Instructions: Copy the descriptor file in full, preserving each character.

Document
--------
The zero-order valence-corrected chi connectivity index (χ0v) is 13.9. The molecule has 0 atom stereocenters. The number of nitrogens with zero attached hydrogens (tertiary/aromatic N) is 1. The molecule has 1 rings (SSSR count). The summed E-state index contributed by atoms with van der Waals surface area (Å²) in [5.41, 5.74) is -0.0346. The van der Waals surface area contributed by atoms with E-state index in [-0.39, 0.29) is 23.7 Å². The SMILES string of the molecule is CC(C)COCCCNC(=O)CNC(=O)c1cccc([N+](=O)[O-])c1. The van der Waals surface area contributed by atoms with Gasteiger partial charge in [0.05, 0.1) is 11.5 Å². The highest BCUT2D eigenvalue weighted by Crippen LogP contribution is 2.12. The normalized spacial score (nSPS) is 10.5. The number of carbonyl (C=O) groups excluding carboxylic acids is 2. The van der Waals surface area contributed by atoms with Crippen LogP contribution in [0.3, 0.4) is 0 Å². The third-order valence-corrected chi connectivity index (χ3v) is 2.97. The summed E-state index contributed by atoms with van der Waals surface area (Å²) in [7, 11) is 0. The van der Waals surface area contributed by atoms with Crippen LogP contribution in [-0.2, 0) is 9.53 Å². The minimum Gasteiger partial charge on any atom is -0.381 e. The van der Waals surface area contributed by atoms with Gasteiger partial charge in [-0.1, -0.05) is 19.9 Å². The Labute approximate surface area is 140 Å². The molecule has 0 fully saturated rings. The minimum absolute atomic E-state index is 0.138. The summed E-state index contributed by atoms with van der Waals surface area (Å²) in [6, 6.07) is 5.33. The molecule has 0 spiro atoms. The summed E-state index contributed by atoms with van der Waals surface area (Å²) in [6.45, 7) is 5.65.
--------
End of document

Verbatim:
The zero-order valence-corrected chi connectivity index (χ0v) is 13.9. The molecule has 0 atom stereocenters. The number of nitrogens with zero attached hydrogens (tertiary/aromatic N) is 1. The molecule has 1 rings (SSSR count). The summed E-state index contributed by atoms with van der Waals surface area (Å²) in [5.41, 5.74) is -0.0346. The van der Waals surface area contributed by atoms with E-state index in [-0.39, 0.29) is 23.7 Å². The SMILES string of the molecule is CC(C)COCCCNC(=O)CNC(=O)c1cccc([N+](=O)[O-])c1. The van der Waals surface area contributed by atoms with Gasteiger partial charge in [0.05, 0.1) is 11.5 Å². The highest BCUT2D eigenvalue weighted by Crippen LogP contribution is 2.12. The normalized spacial score (nSPS) is 10.5. The number of carbonyl (C=O) groups excluding carboxylic acids is 2. The van der Waals surface area contributed by atoms with Crippen LogP contribution in [0.3, 0.4) is 0 Å². The third-order valence-corrected chi connectivity index (χ3v) is 2.97. The summed E-state index contributed by atoms with van der Waals surface area (Å²) in [7, 11) is 0. The van der Waals surface area contributed by atoms with Crippen LogP contribution in [-0.2, 0) is 9.53 Å². The minimum Gasteiger partial charge on any atom is -0.381 e. The van der Waals surface area contributed by atoms with Gasteiger partial charge in [-0.1, -0.05) is 19.9 Å². The Labute approximate surface area is 140 Å². The molecule has 0 fully saturated rings. The minimum absolute atomic E-state index is 0.138. The summed E-state index contributed by atoms with van der Waals surface area (Å²) in [6, 6.07) is 5.33. The molecule has 0 spiro atoms. The summed E-state index contributed by atoms with van der Waals surface area (Å²) in [6.45, 7) is 5.65.